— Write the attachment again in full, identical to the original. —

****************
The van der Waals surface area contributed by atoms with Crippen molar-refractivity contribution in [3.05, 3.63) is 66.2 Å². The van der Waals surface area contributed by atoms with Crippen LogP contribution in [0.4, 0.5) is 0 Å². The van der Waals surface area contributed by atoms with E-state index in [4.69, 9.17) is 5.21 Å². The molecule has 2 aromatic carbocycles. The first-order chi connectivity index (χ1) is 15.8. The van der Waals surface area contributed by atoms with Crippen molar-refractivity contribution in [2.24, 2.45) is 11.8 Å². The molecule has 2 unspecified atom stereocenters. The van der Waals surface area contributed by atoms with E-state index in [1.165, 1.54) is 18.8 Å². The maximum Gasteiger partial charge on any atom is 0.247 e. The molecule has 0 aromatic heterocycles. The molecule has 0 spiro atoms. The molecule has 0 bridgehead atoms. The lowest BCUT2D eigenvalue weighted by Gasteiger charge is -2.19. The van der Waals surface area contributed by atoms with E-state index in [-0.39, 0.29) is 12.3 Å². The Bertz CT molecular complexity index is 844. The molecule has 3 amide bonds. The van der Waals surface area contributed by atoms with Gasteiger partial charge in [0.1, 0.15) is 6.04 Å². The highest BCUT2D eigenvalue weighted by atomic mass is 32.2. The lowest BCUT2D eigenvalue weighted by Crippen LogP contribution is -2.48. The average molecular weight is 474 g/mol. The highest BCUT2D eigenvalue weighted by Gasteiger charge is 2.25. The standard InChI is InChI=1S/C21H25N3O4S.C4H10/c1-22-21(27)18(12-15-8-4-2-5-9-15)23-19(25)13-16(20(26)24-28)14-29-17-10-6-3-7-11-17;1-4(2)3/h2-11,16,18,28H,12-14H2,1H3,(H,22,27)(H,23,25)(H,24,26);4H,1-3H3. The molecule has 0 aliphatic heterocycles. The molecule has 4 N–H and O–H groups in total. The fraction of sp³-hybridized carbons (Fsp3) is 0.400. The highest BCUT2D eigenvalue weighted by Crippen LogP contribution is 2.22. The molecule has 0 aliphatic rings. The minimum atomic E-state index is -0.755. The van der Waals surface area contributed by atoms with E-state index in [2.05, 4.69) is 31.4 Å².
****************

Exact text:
The van der Waals surface area contributed by atoms with Crippen molar-refractivity contribution in [3.05, 3.63) is 66.2 Å². The van der Waals surface area contributed by atoms with Crippen LogP contribution in [0.4, 0.5) is 0 Å². The van der Waals surface area contributed by atoms with E-state index in [4.69, 9.17) is 5.21 Å². The molecule has 2 aromatic carbocycles. The first-order chi connectivity index (χ1) is 15.8. The van der Waals surface area contributed by atoms with Crippen molar-refractivity contribution in [2.24, 2.45) is 11.8 Å². The molecule has 2 unspecified atom stereocenters. The van der Waals surface area contributed by atoms with E-state index in [1.165, 1.54) is 18.8 Å². The maximum Gasteiger partial charge on any atom is 0.247 e. The molecule has 0 aromatic heterocycles. The molecule has 0 spiro atoms. The molecule has 0 bridgehead atoms. The lowest BCUT2D eigenvalue weighted by Gasteiger charge is -2.19. The van der Waals surface area contributed by atoms with E-state index in [-0.39, 0.29) is 12.3 Å². The Bertz CT molecular complexity index is 844. The molecule has 3 amide bonds. The van der Waals surface area contributed by atoms with Gasteiger partial charge in [0.1, 0.15) is 6.04 Å². The highest BCUT2D eigenvalue weighted by atomic mass is 32.2. The lowest BCUT2D eigenvalue weighted by Crippen LogP contribution is -2.48. The average molecular weight is 474 g/mol. The highest BCUT2D eigenvalue weighted by Gasteiger charge is 2.25. The standard InChI is InChI=1S/C21H25N3O4S.C4H10/c1-22-21(27)18(12-15-8-4-2-5-9-15)23-19(25)13-16(20(26)24-28)14-29-17-10-6-3-7-11-17;1-4(2)3/h2-11,16,18,28H,12-14H2,1H3,(H,22,27)(H,23,25)(H,24,26);4H,1-3H3. The molecule has 0 aliphatic heterocycles. The molecule has 4 N–H and O–H groups in total. The fraction of sp³-hybridized carbons (Fsp3) is 0.400. The highest BCUT2D eigenvalue weighted by Crippen LogP contribution is 2.22. The molecule has 0 aliphatic rings. The minimum atomic E-state index is -0.755. The van der Waals surface area contributed by atoms with E-state index in [2.05, 4.69) is 31.4 Å².